Paul Nicholls: Dominant Cheltenham will seal trainers’ title for Willie Mullins

Paul Nicholls has conceded it would be near impossible to claim a ninth National Hunt Trainers’ Championship should Willie Mullins dominate at this year’s Cheltenham Festival.

Despite sitting some £200,000 clear of nearest rival Philip Hobbs at the top of the table and more than £800,000 ahead of Mullins, the Ditcheat handler feels retaining his title could be too big an ask if his Irish counterpart enjoys the success expected at the four-day meeting next month.

He said: “We’ve had a bit of a slow start, but then if I’ve had a slow start everybody must have had a slow start as I’m still £200,000 in front.

“We’ve got loads and loads to run through the spring. We probably haven’t got the stars that we had for the big races and we are probably going to have to wait a couple of years for that.

“If Willie wins all those races – the Champion Chase, Champion Hurdle, all those big races – then it’s going to clearly be impossible to beat him, but at the end of the day what will be, will be.

“He is a good guy and I was in that enviable position a few years ago and I was full up of all those superstars and it makes it tough for everybody else.

“I’ve been lucky and I’ve been there and now we’ve got to rebuild and try to find some to take him on. He has got a fantastic squad and if they all run up to their best they will be hard to beat.”

He went on: “If we have a good spring and win it (championship) great, but if Willie has an awesome Cheltenham then it will make things interesting. It all depends what happens at Cheltenham.”

Although winning the title once more would be welcome news to Nicholls in what has largely been a season of transition, he again insisted it is not the be all and end all should he not pull off the feat.

He said: “At the end of the day no one ever believes me that I’m not just doing it to be champion trainer – I’m trying to bring along those young horses.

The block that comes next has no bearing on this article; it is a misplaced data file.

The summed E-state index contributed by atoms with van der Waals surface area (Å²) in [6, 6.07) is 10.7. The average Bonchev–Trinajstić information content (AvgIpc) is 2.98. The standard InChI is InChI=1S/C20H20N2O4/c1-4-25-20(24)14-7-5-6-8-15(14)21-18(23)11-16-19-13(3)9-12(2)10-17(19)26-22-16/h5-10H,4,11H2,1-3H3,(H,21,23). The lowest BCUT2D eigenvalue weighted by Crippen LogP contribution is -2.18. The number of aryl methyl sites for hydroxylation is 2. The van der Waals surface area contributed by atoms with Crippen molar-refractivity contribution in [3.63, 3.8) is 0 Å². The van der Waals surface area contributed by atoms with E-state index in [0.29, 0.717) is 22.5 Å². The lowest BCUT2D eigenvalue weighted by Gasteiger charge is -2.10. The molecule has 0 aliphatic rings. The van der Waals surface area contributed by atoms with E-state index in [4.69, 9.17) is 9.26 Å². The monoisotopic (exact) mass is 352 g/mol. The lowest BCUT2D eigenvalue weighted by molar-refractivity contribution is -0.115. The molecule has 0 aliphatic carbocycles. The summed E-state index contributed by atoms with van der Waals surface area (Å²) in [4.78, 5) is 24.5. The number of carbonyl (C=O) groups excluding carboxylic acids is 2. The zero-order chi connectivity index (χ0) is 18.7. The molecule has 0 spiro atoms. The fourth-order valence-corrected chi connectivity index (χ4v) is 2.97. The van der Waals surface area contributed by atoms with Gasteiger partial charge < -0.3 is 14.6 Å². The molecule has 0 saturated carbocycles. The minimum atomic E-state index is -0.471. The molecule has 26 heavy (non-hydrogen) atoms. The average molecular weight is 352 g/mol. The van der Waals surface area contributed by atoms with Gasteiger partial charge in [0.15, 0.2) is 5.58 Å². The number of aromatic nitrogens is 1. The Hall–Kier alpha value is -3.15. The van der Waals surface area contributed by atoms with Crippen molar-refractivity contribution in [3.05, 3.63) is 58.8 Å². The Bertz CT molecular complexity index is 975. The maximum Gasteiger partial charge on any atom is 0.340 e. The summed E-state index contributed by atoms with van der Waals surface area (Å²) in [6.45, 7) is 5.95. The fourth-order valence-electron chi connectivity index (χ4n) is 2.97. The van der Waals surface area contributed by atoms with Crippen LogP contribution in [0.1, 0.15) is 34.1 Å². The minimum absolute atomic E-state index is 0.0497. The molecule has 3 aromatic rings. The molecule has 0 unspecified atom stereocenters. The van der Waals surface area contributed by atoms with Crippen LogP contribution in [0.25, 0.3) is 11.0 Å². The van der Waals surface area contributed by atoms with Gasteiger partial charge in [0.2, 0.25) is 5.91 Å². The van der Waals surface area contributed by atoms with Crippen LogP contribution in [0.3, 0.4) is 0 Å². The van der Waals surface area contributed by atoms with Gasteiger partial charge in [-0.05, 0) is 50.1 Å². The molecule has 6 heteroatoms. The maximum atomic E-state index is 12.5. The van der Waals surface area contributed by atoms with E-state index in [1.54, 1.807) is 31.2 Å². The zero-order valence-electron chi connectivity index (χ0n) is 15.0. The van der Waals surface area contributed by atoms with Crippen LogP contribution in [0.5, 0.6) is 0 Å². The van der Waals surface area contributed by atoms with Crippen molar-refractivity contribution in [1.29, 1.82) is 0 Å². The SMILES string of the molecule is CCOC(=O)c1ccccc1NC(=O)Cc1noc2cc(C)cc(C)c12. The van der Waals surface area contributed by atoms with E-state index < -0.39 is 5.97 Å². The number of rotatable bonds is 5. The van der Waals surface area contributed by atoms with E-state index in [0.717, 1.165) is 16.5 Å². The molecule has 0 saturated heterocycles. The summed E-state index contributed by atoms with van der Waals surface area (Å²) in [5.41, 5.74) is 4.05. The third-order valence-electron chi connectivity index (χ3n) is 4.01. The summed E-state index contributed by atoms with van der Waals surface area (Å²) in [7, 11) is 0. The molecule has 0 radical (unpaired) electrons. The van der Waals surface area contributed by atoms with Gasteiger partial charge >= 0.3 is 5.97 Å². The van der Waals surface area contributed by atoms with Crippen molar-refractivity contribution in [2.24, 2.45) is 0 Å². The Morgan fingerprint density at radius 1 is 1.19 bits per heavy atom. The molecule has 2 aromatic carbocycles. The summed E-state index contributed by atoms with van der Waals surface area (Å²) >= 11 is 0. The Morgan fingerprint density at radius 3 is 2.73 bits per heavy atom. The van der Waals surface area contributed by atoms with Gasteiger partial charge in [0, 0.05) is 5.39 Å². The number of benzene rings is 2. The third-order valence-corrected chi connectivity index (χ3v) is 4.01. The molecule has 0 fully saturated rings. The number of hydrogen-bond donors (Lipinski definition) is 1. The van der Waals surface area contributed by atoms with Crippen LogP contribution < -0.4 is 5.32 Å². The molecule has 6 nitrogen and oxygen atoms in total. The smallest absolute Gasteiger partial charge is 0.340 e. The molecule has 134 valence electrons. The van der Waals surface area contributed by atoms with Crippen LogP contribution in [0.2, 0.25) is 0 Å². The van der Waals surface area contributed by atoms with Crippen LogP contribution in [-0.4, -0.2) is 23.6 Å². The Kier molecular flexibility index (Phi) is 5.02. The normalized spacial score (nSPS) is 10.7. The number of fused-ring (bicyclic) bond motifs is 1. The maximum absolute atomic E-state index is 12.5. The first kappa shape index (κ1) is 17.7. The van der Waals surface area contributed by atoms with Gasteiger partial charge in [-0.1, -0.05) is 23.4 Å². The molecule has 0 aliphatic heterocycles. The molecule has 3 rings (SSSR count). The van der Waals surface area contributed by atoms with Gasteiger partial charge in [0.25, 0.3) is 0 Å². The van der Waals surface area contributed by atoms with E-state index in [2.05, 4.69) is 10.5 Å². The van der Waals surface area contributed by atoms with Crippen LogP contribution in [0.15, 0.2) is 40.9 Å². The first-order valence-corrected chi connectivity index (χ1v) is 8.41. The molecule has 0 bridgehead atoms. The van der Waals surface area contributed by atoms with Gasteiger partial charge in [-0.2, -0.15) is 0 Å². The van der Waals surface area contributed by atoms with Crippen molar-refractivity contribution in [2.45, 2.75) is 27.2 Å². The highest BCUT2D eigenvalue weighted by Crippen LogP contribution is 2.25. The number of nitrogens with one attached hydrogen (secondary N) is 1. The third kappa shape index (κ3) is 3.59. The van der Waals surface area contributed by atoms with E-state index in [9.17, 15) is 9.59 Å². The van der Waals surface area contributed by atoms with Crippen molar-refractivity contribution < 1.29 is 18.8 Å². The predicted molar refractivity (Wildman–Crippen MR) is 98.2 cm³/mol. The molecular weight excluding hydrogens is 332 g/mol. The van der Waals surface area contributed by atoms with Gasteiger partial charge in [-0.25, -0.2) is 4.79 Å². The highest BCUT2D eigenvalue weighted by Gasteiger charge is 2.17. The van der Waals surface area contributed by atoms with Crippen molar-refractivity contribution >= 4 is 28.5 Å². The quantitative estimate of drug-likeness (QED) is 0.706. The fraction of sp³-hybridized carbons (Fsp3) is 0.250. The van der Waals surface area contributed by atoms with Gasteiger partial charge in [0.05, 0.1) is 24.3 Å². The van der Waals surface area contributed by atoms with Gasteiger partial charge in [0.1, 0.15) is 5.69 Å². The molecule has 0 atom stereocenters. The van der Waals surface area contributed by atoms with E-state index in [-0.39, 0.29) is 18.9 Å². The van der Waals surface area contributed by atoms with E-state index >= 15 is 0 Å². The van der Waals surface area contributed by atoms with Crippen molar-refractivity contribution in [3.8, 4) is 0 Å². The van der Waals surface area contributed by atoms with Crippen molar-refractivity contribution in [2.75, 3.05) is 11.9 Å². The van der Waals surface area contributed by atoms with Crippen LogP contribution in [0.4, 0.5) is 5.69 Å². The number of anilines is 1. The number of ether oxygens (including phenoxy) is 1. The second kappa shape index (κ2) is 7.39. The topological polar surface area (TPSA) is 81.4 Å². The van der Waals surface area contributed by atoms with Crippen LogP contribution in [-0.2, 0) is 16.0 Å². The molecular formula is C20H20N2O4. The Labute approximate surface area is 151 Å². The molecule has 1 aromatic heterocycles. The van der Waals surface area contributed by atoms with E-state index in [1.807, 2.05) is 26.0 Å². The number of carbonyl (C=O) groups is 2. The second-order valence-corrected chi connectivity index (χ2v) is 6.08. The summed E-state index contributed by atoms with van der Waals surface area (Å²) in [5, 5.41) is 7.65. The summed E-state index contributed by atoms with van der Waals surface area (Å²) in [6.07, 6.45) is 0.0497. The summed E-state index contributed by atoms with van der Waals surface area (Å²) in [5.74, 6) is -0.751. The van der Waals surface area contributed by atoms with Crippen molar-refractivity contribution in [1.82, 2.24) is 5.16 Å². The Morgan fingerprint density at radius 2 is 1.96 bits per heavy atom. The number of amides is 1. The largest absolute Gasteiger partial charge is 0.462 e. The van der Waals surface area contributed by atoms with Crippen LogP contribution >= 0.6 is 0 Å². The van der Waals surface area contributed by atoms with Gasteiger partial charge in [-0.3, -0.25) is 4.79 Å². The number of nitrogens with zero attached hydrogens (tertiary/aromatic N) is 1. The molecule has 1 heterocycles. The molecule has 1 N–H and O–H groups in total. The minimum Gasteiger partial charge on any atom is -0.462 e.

“If we win, fantastic, but as I said we are not solely getting up in the morning working hard to win the trainers’ championship.

“I’ve said that 100 times before and that’s fact, but it is very nice if you do it.

“At the end of the day we are still a long way in front and I’d like to think we can crack £2million in prize-money.”

Nicholls was faced with a drama away from the racetrack on Saturday when 15 horses at his Highbridge yard had to be led to safety after becoming trapped in a flood which engulfed the yard.

He said: “It was just a flash flood that happens once in three years. We had about four or five foot of water in the yard for a number of hours and the next morning it was all gone.

“It was a nightmare at the time, we had to evacuate the horses and re-bed them all down the next day. Now you wouldn’t know anything had ever happened.

“Just the electricity has been a nightmare since, as it got damp. The only damage is all the horses’ beds got washed out. It was just a nuisance happening on a Saturday night with no staff about.”


Venetia Quick, co-founder of ‘Grief Encounters’ tells Ruth O’Connor that there is no right or wrong way to grieve the death of a loved one.Grief Encounters: Podcast opening up conversation about bereavement

Once again for this week’s review I was reminded about the quality of Irish meat — and yet it seems the meat processors expect our farmers to produce it at a loss.Restaurant Review: Mister S, Camden St Upper, Dublin 2

Your guide to what's going on in the gardening world this week.Gardening notes: Your guide to what's on

I went to Holy Faith in Clontarf in Dublin and I still have a big group of friends from school. These days, like most people, we use a WhatsApp group to communicate!School Daze with Nadia Forde: I wish I had embraced my differences at school

More From The Irish Examiner